MindMed sets milestone in finding psychedelic cure for opioid addiction

The company has come up with a derivative of ibogaine, a psychoactive substance from an African shrub.

The World Health Organization estimates that around 115,000 people across the globe died from opioid overdoses in 2017. smartstock/Getty Images

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Mind Medicine (MindMed) Inc. believes that addiction is a brain disease.

Rather than simply address the symptoms, the company focused on medicines derived from psychedelics wants to get to the root of the problem.

This is where its ongoing development of a cure for opioid addiction comes in.

MindMed has come up with its proprietary derivative of ibogaine, a psychoactive substance found in an African forest shrub.

Called 18-MC, the compound is touted to potentially cure the dysregulation of the brain’s pleasure or reward centre, which causes addiction.

In a media release Tuesday (January 4), MindMed announced that it is moving into the next phase of its clinical trial for the ibogaine derivative.

The company revealed that it has completed Phase 1 in December 2021.

“This is an exciting milestone, and we look forward to announcing the results of our Phase 1 study in the coming months,” CEO and director Robert Barrow said.

Barrow noted that while ibogaine has been “used and studied as a treatment for opioid addiction, its efficacy, while promising, has been overshadowed by significant safety concerns”.

“Our proprietary molecule, 18-MC, has indicated an encouraging safety profile and preclinical efficacy data setting the stage for our Phase 2a proof-of-concept study in individuals undergoing opioid withdrawal,” Barrow said.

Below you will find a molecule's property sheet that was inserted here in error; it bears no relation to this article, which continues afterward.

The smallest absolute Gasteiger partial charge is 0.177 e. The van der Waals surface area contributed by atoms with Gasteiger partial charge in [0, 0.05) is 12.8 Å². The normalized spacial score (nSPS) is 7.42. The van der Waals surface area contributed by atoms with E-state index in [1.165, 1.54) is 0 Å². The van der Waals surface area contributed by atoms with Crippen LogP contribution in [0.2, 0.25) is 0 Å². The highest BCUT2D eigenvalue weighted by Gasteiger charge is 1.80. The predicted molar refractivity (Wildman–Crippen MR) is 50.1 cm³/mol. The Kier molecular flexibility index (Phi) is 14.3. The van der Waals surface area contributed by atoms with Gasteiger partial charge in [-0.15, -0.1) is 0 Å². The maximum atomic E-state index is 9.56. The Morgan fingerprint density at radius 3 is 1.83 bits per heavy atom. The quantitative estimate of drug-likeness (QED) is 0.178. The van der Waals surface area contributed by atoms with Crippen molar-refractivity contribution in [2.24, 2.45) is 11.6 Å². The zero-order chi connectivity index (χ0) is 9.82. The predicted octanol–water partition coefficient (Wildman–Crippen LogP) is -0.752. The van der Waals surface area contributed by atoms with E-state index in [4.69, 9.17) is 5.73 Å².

The MindMed executive added that the company expects to initiate the next phase of the study in early 2022.

The Phase 1 study was done in Perth, Australia.

MindMed’s 18-MC is said to be designed to cure without producing hallucinogenic effects and potential risks.

The publicly-listed firm’s parent company is based in Vancouver.

The World Health Organization notes online that opioids are commonly used for the treatment of pain.

Opioids include medicines like morphine, fentanyl and tramadol.

However, WHO states that the non-medical use and abuse of opioids can lead to dependence, various health problems, and death.

The world body estimates that about 115,000 people died of opioid overdose in 2017.

The Canadian province of British Columbia has been battling drug overdoses, a crisis largely blamed on opioids.

For the first nine months of 2021, a total of 1,534 deaths have been recorded in B.C.

The number represents a 24 percent increase over the 1,240 deaths recorded between January and September 2020.

The potent opioid fentanyl and its analogues have been detected in 84 percent of all illicit drug toxicity deaths in B.C. in 2021.

Follow Carlito Pablo on Twitter at @carlitopablo

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